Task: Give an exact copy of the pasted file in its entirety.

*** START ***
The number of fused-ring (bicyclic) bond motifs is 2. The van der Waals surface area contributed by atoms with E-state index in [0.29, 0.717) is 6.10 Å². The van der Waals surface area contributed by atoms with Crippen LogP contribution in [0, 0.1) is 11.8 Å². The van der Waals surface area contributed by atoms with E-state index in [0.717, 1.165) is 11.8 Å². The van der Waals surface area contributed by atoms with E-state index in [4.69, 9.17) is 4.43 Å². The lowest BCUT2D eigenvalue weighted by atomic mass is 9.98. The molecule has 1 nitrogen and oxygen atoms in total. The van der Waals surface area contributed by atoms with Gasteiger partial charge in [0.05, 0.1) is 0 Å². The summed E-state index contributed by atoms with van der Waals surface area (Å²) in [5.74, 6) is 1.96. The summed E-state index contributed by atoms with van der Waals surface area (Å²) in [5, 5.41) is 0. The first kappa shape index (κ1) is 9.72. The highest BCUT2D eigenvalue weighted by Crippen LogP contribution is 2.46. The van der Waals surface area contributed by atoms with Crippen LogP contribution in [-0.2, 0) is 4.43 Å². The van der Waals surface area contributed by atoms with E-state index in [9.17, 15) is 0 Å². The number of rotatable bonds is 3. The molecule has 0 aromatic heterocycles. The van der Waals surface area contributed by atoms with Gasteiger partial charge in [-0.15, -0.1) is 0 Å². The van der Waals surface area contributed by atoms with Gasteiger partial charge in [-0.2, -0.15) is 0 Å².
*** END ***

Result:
The number of fused-ring (bicyclic) bond motifs is 2. The van der Waals surface area contributed by atoms with E-state index in [0.29, 0.717) is 6.10 Å². The van der Waals surface area contributed by atoms with Crippen LogP contribution in [0, 0.1) is 11.8 Å². The van der Waals surface area contributed by atoms with E-state index in [0.717, 1.165) is 11.8 Å². The van der Waals surface area contributed by atoms with E-state index in [4.69, 9.17) is 4.43 Å². The lowest BCUT2D eigenvalue weighted by atomic mass is 9.98. The molecule has 1 nitrogen and oxygen atoms in total. The van der Waals surface area contributed by atoms with Gasteiger partial charge in [0.05, 0.1) is 0 Å². The summed E-state index contributed by atoms with van der Waals surface area (Å²) in [5.74, 6) is 1.96. The summed E-state index contributed by atoms with van der Waals surface area (Å²) in [5, 5.41) is 0. The first kappa shape index (κ1) is 9.72. The highest BCUT2D eigenvalue weighted by Crippen LogP contribution is 2.46. The van der Waals surface area contributed by atoms with Crippen LogP contribution in [-0.2, 0) is 4.43 Å². The van der Waals surface area contributed by atoms with E-state index in [9.17, 15) is 0 Å². The number of rotatable bonds is 3. The molecule has 0 aromatic heterocycles. The van der Waals surface area contributed by atoms with Gasteiger partial charge in [-0.15, -0.1) is 0 Å². The van der Waals surface area contributed by atoms with Gasteiger partial charge in [-0.2, -0.15) is 0 Å².